Seth Bogart’s illustrious (young) career, from Gravy Train!!!! to large scale paper mache, Hunx & His Punx to the Wacky Wacko storefront, is emerging into an Andy Warhol of modern day gay LA. Bogart’s recognizable style is to be worn, read, seen, shopped; Bogart is a brand unto himself. And whereas he enjoys homages to cult icons and underground movements, pulling from a variety of queer and femme kitschy kingdoms like Peewee Herman, John Waters, DIY zines, and beauty culture, Bogart’s mish-mash is mad scientist pop culture genius that is purely his own.
Musically Bogart is a riot grrrl at heart. His solo work graduates from the bratty leather jacket queer punk of earlier years into a cool wave of minimal electro while still maintaining his sassy sense of self, a similar path taken by Kathleen Hanna, who Bogart worked with recently on “Eating Makeup.”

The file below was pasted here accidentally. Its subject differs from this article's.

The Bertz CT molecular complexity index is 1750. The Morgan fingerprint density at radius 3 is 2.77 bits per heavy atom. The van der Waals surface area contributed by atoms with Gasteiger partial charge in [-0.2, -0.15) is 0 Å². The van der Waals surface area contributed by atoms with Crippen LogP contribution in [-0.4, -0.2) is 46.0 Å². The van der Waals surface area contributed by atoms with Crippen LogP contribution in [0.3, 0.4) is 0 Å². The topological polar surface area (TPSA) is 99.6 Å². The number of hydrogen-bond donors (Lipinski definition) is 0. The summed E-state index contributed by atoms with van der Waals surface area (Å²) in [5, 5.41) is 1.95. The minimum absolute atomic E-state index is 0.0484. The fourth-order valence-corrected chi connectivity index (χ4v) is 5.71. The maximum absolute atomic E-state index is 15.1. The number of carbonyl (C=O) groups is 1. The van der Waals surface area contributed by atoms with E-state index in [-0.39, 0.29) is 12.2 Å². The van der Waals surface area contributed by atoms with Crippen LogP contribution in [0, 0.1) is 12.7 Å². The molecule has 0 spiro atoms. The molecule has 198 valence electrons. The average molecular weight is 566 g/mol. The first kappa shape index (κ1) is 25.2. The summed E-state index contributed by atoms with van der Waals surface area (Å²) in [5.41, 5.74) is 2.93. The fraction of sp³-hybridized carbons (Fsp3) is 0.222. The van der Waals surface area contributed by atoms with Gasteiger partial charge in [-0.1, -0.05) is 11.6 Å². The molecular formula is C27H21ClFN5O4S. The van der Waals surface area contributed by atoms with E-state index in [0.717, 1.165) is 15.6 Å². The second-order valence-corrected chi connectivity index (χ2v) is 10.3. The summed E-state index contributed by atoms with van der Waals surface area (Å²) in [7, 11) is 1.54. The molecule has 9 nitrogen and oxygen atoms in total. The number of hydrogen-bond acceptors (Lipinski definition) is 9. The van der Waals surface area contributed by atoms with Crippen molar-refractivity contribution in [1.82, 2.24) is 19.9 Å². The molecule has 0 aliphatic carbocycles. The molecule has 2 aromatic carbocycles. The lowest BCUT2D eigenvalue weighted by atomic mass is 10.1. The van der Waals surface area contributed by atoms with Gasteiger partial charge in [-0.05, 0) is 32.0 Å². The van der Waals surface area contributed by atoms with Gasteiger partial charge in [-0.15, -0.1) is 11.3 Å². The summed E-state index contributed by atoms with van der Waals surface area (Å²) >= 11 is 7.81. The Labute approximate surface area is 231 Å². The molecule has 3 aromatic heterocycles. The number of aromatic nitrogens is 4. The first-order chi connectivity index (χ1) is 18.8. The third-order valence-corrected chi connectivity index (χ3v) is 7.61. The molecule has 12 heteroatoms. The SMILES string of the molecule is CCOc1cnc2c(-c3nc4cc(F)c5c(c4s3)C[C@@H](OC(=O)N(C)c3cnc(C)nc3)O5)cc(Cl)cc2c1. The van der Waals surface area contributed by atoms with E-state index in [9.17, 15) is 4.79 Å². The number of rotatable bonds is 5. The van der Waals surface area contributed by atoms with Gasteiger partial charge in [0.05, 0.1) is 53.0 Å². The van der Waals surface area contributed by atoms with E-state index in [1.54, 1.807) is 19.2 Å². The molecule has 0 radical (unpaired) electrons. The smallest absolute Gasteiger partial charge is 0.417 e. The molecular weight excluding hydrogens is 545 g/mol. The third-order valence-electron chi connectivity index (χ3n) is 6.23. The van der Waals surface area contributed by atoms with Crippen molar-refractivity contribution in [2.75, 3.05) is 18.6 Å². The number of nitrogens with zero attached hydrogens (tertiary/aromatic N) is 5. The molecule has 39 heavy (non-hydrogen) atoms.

Bogart’s campy videos have always been visionary (“Cruising”, “Teardrops on My Telephone”, “You Don’t Like Rock’n’Roll”, the “Street Punk Trilogy”). “Eating Makeup” is no exception, featuring Kathleen as a large pink compact with long long eyelashes and cameos by his frequent collaborators and friends, artist Peggy Noland and the recently defunct Dog Show USA’s Christine Stormberg.
Bogart’s “Forgotten Fantazy” is a wistful electropop number seemingly commenting on the quickness of romance, “you can dream but don’t dream too long,” the culture of here and gone again, bedroom pop with his heart on his pink blazer sleeve. A minimal wave taste of what’s to come (the guitar’s surefire reminiscent of Hanna’s past project, Julie Ruin), be on the lookout for Bogart’s solo record released February 19 on Burger Records.
Sunni Johnson, arts editor at WUSSY Mag, is an Atlanta musician and zinester.